"Yes, Oxley Farm. We do find the encounter with nature helps them to relax. Open up, as it were." Father Wilbur's voice petered out. "You don't believe in a recess for the children?"

"I wish I could believe in something beyond study and the truth of the Book."

On the Friday before term, Sister Cowlishaw entered the class to find a roomful of silent boys. Their little faces were reassuringly taut with concentration. The sister had always been confident of her ability to inspire students. The fear of God, she called it. She instructed Craig the opening to Genesis, and to her satisfaction, the boy managed to get all the way to the beasts and serpents. There were a few errors, which she instantly corrected, but precision would come with time.

"Let's move on to the Fall." Her gaze cast around the room. Among the shrinking figures, a boy at the back was trying to hide behind his Bible. When he finally looked up in the silence, he almost fainted on meeting the gaze of the sister.

"Doyle! Chapter 3, the story of the Fall, if you will."

The boy was unable to speak, so the sister started him off: "The serpent was the wisest of the field..."

"...and he told the woman..."

The boy looked round the classroom, searching every inch of space for the lost words. They were nowhere to be found. The silence and the sister's stare bared down on him. But he could not for the life of him recall the text.

"Doyle, have you studied the chapters?" The boy nodded.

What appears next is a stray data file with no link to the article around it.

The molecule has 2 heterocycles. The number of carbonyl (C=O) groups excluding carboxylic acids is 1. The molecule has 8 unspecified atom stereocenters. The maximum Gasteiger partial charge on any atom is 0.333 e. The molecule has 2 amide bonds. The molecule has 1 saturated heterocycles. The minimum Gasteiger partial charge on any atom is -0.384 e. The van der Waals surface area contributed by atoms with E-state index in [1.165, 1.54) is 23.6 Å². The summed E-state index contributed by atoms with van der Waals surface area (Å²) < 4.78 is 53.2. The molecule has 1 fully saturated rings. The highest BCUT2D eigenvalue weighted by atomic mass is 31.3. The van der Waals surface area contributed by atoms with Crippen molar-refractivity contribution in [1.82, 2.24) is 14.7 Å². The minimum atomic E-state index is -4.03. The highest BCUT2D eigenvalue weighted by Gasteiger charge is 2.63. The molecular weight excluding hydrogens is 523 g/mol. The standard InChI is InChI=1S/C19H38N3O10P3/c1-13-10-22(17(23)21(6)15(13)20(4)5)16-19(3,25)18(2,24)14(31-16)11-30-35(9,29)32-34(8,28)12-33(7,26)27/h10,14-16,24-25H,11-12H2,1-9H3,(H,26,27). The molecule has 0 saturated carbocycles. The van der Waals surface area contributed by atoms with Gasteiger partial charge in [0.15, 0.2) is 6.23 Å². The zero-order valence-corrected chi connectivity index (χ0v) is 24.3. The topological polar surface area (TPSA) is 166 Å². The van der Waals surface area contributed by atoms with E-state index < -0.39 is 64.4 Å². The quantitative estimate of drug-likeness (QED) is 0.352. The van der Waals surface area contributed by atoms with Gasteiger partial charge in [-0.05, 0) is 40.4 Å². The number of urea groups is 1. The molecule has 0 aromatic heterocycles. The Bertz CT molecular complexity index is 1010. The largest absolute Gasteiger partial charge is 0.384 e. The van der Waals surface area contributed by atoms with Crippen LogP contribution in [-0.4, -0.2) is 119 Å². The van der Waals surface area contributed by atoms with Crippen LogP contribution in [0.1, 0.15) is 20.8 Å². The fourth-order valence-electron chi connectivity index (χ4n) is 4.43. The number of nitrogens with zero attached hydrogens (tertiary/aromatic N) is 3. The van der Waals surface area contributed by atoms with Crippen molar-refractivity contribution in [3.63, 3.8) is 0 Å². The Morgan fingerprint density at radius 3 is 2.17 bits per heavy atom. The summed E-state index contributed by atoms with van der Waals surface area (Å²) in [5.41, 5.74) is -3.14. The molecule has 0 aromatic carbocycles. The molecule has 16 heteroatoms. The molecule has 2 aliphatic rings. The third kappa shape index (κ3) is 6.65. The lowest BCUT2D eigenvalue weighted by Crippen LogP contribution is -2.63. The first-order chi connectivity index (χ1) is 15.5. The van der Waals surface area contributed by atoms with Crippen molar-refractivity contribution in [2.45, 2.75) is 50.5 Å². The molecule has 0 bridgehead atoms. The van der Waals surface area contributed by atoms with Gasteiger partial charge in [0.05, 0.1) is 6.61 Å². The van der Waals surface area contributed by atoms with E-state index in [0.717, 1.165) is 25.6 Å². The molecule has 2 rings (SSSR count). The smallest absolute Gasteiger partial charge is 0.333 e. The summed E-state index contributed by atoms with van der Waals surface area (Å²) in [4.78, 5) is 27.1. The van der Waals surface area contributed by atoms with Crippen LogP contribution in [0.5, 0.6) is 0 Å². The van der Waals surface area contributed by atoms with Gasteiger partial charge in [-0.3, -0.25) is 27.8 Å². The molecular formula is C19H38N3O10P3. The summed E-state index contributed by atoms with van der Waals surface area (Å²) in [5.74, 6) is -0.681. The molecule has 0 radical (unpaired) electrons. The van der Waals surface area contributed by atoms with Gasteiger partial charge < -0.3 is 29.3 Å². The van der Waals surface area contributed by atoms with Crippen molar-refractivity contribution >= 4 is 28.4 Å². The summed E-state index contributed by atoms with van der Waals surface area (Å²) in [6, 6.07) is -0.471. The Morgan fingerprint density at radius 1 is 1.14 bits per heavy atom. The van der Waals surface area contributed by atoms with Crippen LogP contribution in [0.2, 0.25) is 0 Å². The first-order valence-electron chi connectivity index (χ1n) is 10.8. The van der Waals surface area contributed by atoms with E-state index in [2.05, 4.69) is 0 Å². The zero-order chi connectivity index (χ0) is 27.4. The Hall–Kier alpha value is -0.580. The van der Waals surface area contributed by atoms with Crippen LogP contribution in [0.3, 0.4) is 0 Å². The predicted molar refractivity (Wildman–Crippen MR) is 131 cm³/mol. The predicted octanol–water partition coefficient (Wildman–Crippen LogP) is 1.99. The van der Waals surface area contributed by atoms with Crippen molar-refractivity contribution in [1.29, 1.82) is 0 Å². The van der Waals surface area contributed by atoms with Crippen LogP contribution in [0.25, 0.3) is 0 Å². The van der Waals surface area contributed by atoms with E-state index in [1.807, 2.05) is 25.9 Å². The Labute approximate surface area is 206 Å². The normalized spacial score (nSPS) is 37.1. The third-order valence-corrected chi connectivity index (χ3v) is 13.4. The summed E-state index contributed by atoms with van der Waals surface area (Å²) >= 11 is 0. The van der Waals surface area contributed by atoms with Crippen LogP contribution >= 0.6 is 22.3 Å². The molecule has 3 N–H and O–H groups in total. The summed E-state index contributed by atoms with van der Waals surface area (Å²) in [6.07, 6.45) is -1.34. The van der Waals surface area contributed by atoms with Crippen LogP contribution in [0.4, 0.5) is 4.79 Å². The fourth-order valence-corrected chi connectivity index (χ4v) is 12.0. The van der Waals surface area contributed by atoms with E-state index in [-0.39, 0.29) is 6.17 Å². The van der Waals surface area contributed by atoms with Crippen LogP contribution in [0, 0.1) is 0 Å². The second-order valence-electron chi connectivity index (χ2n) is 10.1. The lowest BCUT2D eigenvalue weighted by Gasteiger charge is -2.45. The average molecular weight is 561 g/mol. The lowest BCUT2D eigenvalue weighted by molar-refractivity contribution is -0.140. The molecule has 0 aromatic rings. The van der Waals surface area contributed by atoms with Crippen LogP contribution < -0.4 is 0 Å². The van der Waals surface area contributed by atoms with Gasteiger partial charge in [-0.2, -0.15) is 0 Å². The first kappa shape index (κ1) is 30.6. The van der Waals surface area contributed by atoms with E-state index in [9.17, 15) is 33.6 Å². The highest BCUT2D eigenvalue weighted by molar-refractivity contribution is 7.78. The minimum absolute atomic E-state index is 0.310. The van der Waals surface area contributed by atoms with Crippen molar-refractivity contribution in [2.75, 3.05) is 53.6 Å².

"Apparently, not closely enough. For the first lesson on the first day of next term, you will honour us with a recitation of Genesis One to Three. Am I understood?"

The holidays passed in silent contemplation for Sister Cowlishaw. She had elected to stay at the school for the break. There was a wonderful plainness to the four walls of her cell. She could sit all day studying Latin scripture, the door firmly closed to the world and its distractions. The day before term resumed, she was surprised by a phone call. It was Father Wilbur, flustered as ever. Doyle had gone missing.

"His behaviour was most peculiar all holiday, as if he was experiencing a breakdown. Poor soul! And then he would come to ask me such strange questions. Why were we condemned to a life of labor? Was it true that a woman had prompted God to cast us out of the Garden of Eden? This morning, his bed was found empty, and he has not been seen since."

Sister Cowlishaw assured Father Wilbur she would phone if Doyle appeared, and hung up. Well really, what did the father expect if discipline were not instilled into children properly?

That night she lay down early to sleep after a long session with Leviticus. It was always a good idea to be well-rested for the first day of term. With a smile, she looked ahead to getting properly to work on the pupils, and it wasn't long before she was enjoying a comforting sleep. But halfway through the night, she found herself stirring. After weeks of seclusion, the slightest wisp of light could wake her. And there, in the gloom, was the outline of a boy framed by the door, holding aloft a nail hammer. Sister Cowlishaw just had time to make out Doyle's troubled face, before the metal came down on her temple with gratifying precision.